When playwright Athol Fugard wrote his drama "My Children, My Africa," he did it to save his country. It was 1985. The apartheid laws that denied freedom to blacks were fueling riots, boycotts and demonstrations across South Africa. Worried that his country would never see peace, Fugard wrote the play in hopes that the polarization between blacks and whites would end.

Leonard Stephenson and Mixed Company will bring "My Children, My Africa" to the Knickerbocker Theatre at Hope College on Wednesday-Thursday, Jan. 30-31 at 8 p.m. through Hope College's Great Performance Series.

Based on real events, "My Children, My Africa" tells the story of a teacher's attempt to bring understanding between two of his students. The teacher, Mr. M, arranges a debate between Isabel, a middle class white girl, and Thami, a black boy who grew up in the Coketown ghetto. Their journey toward understanding each other brings acceptance, but not without pain and tragedy along the way. Stephenson, who plays Mr. M, has been acting since age eight, when he made his debut performing with Harry Belafonte.

Since then, he has had recurring roles on "Hill Street Blues," "St. Elsewhere," "MacGyver" and "Santa Barbara," as well as a successful theatre career.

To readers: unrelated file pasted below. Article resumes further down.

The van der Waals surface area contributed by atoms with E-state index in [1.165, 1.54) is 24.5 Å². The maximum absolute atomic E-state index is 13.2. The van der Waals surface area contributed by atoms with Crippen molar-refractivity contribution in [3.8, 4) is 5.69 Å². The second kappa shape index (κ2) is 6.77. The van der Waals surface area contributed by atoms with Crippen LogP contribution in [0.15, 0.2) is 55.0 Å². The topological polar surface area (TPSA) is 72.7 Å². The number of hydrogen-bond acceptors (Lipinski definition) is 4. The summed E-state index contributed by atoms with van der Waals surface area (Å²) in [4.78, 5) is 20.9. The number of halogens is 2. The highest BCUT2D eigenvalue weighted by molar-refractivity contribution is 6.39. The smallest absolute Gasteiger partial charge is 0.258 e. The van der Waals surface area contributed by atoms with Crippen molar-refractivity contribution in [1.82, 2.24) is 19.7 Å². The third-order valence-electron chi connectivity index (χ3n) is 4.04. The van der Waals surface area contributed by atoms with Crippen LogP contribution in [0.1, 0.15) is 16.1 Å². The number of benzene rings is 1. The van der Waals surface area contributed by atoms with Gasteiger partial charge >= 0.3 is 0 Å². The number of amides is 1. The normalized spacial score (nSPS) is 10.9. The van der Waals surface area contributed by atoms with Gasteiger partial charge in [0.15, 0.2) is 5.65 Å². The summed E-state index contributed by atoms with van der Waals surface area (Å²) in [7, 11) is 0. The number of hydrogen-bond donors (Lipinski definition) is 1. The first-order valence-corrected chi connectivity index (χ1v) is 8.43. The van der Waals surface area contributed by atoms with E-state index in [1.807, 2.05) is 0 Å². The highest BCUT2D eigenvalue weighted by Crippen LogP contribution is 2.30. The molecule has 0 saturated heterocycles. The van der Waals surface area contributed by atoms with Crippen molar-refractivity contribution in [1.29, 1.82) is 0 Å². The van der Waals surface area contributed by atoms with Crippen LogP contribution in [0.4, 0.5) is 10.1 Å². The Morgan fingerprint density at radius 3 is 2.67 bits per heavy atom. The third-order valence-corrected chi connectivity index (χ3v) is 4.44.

The drama, best described as a tragedy, may be overwhelming at times for elementary age children, although it is appropriate for middle and high school students. Tickets will be available beginning Friday, Jan. 25, and may be obtained by calling the Hope College Ticket Office at (616) 395-7890.

Tickets are $14 for regular adult admission, $12 for senior citizens, and $5 for children under 18. The ticket office is open Monday through Friday from 10 a.m. to 5 p.m. and Saturday from noon to 5 p.m., and is in the theatre lobby of the DeWitt Center, which is located on Columbia Avenue at 12th Street. The Knickerbocker Theatre is located in downtown Holland at 86 E. 8th St.